Friday, 10 November 2017

Review #1,261: 'Sorcerer' (1977)

Due to its catastrophic failure at the box-office and underwhelming reception from critics, William Friedkin's Sorcerer will always find itself linked to the that floppiest of flops, Heaven's Gate. Yet while Michael Cimino's over-ambition caused costs to skyrocket (taking down iconic studio United Artists in the process) and the thought of a bum-numbing, slow-burn western proving rather unappealing to audiences, Sorcerer's failure is often chalked down to the timing of its release - alongside Star Wars, which, of course, rapidly became a pop culture phenomenon and a box-office smash. On paper, a remake of French classic The Wages of Fear seems like a terrible idea, but Friedkin's gruelling and visceral thriller has quite rightly received a critical re-evaluation of late, with many recognising it as The Exorcist director's greatest achievement.

Other than the basic set-up, Sorcerer shares little in common with Henri-Georges Clouzot's classic. It spends a lot of time establishing the four main characters and the sins that will eventually bring them together. In Mexico, Nilo (Francisco Rabal) casually assassinates a man using a gun with a silencer; in Israel, Kassem (Amidou), an Arab terrorist disguised as a Jew, causes a deadly explosion in Jerusalem; in France, businessman Victor (Bruno Cremer) is rumbled for fraud and given 24 hours to pay back an unrealistic amount of money otherwise he'll be turned into the authorities; and in the U.S., Irish gangster Jackie (Roy Scheider) sees a robbery go tits-up and a price placed on his head by a powerful mob boss. Their destiny lies in Porvenir, a remote village in Latin America. Following an oil well explosion, a lucrative job becomes available for four lucky men. Only the work entails transporting damaged dynamite containing unstable nitroglycerin across 200 miles of jungle, mud roads, crazy locals, and a broken down rope-bridge.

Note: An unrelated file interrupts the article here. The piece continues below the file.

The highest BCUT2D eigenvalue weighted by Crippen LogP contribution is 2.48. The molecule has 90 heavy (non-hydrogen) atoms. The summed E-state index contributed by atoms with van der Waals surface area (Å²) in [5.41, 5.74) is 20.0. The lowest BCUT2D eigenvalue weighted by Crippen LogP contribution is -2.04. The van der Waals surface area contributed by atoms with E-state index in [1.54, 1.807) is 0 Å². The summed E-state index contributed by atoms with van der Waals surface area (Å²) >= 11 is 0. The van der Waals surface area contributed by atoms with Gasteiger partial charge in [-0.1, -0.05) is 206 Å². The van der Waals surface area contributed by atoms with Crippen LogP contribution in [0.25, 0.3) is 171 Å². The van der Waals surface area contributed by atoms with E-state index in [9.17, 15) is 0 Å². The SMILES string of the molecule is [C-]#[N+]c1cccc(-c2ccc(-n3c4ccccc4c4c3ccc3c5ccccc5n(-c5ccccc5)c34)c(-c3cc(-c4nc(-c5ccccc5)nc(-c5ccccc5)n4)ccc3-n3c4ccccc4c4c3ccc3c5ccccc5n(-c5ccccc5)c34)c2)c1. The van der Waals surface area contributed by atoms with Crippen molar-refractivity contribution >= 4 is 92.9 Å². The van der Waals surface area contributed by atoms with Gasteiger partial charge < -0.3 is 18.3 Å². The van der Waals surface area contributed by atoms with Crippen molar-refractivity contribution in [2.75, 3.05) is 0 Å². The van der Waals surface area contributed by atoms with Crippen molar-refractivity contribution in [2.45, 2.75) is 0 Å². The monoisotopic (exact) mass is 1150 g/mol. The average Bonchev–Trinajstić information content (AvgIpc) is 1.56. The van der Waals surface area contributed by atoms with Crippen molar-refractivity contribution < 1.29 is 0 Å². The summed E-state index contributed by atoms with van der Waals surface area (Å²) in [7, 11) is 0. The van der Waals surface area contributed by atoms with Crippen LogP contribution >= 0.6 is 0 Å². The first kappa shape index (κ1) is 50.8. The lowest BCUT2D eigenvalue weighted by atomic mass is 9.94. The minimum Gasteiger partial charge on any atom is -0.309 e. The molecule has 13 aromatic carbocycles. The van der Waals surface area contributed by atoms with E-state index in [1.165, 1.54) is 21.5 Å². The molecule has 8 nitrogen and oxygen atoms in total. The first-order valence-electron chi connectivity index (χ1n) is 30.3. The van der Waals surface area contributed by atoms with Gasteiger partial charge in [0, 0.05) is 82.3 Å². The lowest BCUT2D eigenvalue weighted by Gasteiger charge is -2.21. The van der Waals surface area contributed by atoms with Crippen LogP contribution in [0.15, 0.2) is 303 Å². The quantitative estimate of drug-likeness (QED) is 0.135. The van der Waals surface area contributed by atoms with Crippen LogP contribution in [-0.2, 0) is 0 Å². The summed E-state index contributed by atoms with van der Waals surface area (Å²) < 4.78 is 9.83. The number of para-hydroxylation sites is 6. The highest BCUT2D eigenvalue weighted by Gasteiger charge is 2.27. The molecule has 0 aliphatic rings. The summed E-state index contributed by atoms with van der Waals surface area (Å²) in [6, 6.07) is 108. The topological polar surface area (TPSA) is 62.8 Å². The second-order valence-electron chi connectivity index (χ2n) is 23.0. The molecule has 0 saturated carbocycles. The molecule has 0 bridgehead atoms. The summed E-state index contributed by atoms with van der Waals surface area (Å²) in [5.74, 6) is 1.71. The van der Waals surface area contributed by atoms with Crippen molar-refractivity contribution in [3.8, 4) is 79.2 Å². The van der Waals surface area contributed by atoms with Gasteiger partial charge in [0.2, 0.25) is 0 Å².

It takes a while for the unsavoury foursome to shift into gear, but when the engines start rumbling, backed by Tangerine Dream's hypnotic score, Friedkin takes us on a punishing journey into the heart of darkness. Like Herzog's Aguirre, The Wrath of God and Klimov's Come and See, Sorcerer makes the experience seem physically draining. The troubled shoot is etched on the character's faces; sun-scorched, sleep-deprived and eyes bulging with madness, you can really feel their torment. The scene that adorns the poster, in which the two bulky trucks must navigate across a rotten and flimsy rope-bridge in hammering rain, is truly one of the most nail-biting set-pieces ever made. It's a miracle they even managed to film such a complicated and dangerous-looking sequence, and this adds a real physicality to the action. There are pacing issues as the film over-milks its introductions, but the international cast are a pleasure to watch during these early vignettes. The Exorcist will always remain at the very top of the pile, but Sorcerer is certainly Friedkin's most misunderstood work, and one that deserves recognition as one of the last great movies from the New Hollywood era.

Directed by: William Friedkin
Starring: Roy Scheider, Bruno Cremer, Francisco Rabal, Amidou, Ramon Bieri
Country: USA

Rating: *****

Tom Gillespie

Sorcerer (1977) on IMDb

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